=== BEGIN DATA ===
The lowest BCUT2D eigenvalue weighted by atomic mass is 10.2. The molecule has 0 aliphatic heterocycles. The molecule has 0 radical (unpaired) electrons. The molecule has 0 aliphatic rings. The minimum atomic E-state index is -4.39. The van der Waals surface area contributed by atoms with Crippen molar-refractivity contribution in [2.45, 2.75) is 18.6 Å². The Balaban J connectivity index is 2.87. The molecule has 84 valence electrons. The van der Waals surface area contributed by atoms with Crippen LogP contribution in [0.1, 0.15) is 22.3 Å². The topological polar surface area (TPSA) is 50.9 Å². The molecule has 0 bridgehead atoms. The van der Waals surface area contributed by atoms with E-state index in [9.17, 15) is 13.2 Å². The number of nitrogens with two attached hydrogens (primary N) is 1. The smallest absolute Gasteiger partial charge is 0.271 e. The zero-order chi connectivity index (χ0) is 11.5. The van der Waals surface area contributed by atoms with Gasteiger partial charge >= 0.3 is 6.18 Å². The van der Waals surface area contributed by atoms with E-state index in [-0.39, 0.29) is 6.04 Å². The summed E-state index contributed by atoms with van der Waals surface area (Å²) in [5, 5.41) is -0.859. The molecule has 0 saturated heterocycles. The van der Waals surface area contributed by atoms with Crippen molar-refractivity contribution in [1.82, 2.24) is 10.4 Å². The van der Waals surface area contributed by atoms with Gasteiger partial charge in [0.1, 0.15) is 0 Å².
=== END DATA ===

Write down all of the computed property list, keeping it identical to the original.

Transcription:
The lowest BCUT2D eigenvalue weighted by atomic mass is 10.2. The molecule has 0 aliphatic heterocycles. The molecule has 0 radical (unpaired) electrons. The molecule has 0 aliphatic rings. The minimum atomic E-state index is -4.39. The van der Waals surface area contributed by atoms with Crippen molar-refractivity contribution in [2.45, 2.75) is 18.6 Å². The Balaban J connectivity index is 2.87. The molecule has 84 valence electrons. The van der Waals surface area contributed by atoms with Crippen LogP contribution in [0.1, 0.15) is 22.3 Å². The topological polar surface area (TPSA) is 50.9 Å². The molecule has 0 bridgehead atoms. The van der Waals surface area contributed by atoms with E-state index in [9.17, 15) is 13.2 Å². The number of nitrogens with two attached hydrogens (primary N) is 1. The smallest absolute Gasteiger partial charge is 0.271 e. The zero-order chi connectivity index (χ0) is 11.5. The van der Waals surface area contributed by atoms with Gasteiger partial charge >= 0.3 is 6.18 Å². The van der Waals surface area contributed by atoms with E-state index in [-0.39, 0.29) is 6.04 Å². The summed E-state index contributed by atoms with van der Waals surface area (Å²) in [5, 5.41) is -0.859. The molecule has 0 saturated heterocycles. The van der Waals surface area contributed by atoms with Crippen molar-refractivity contribution in [1.82, 2.24) is 10.4 Å². The van der Waals surface area contributed by atoms with Gasteiger partial charge in [0.1, 0.15) is 0 Å².